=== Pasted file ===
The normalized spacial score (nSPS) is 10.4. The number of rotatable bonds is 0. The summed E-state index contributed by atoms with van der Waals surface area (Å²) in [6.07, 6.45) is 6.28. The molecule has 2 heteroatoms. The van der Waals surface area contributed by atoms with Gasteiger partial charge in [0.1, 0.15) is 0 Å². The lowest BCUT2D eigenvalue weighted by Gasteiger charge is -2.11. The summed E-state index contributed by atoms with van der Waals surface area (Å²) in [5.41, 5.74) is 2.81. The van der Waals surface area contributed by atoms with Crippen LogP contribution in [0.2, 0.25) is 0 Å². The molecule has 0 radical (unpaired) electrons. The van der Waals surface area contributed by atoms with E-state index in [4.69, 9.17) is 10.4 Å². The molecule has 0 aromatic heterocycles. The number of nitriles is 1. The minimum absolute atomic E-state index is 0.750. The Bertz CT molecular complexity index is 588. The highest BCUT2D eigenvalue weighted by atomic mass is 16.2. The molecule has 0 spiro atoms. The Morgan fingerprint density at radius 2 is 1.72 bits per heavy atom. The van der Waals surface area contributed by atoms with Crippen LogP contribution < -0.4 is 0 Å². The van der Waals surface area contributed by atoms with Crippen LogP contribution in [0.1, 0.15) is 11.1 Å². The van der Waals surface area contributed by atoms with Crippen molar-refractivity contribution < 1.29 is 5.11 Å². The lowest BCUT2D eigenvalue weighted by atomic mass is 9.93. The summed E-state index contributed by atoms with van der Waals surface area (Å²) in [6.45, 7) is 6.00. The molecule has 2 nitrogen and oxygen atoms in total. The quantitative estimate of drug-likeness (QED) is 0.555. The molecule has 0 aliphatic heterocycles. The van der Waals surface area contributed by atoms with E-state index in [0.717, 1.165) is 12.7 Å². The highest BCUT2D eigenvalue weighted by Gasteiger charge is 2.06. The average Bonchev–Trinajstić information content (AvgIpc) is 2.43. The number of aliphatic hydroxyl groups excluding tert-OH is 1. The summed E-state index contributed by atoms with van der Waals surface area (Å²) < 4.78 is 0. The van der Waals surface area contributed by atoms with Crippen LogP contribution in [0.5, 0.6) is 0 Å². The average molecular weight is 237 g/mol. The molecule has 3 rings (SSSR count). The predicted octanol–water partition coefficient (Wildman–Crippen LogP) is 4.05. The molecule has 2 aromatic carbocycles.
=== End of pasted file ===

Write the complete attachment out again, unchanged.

The normalized spacial score (nSPS) is 10.4. The number of rotatable bonds is 0. The summed E-state index contributed by atoms with van der Waals surface area (Å²) in [6.07, 6.45) is 6.28. The molecule has 2 heteroatoms. The van der Waals surface area contributed by atoms with Gasteiger partial charge in [0.1, 0.15) is 0 Å². The lowest BCUT2D eigenvalue weighted by Gasteiger charge is -2.11. The summed E-state index contributed by atoms with van der Waals surface area (Å²) in [5.41, 5.74) is 2.81. The van der Waals surface area contributed by atoms with Crippen LogP contribution in [0.2, 0.25) is 0 Å². The molecule has 0 radical (unpaired) electrons. The van der Waals surface area contributed by atoms with E-state index in [4.69, 9.17) is 10.4 Å². The molecule has 0 aromatic heterocycles. The number of nitriles is 1. The minimum absolute atomic E-state index is 0.750. The Bertz CT molecular complexity index is 588. The highest BCUT2D eigenvalue weighted by atomic mass is 16.2. The molecule has 0 spiro atoms. The Morgan fingerprint density at radius 2 is 1.72 bits per heavy atom. The van der Waals surface area contributed by atoms with Crippen LogP contribution < -0.4 is 0 Å². The van der Waals surface area contributed by atoms with Crippen LogP contribution in [0.1, 0.15) is 11.1 Å². The van der Waals surface area contributed by atoms with Crippen molar-refractivity contribution < 1.29 is 5.11 Å². The lowest BCUT2D eigenvalue weighted by atomic mass is 9.93. The summed E-state index contributed by atoms with van der Waals surface area (Å²) in [6.45, 7) is 6.00. The molecule has 2 nitrogen and oxygen atoms in total. The quantitative estimate of drug-likeness (QED) is 0.555. The molecule has 0 aliphatic heterocycles. The van der Waals surface area contributed by atoms with E-state index in [0.717, 1.165) is 12.7 Å². The highest BCUT2D eigenvalue weighted by Gasteiger charge is 2.06. The average Bonchev–Trinajstić information content (AvgIpc) is 2.43. The number of aliphatic hydroxyl groups excluding tert-OH is 1. The summed E-state index contributed by atoms with van der Waals surface area (Å²) < 4.78 is 0. The van der Waals surface area contributed by atoms with Crippen LogP contribution in [0.5, 0.6) is 0 Å². The average molecular weight is 237 g/mol. The molecule has 3 rings (SSSR count). The predicted octanol–water partition coefficient (Wildman–Crippen LogP) is 4.05. The molecule has 2 aromatic carbocycles.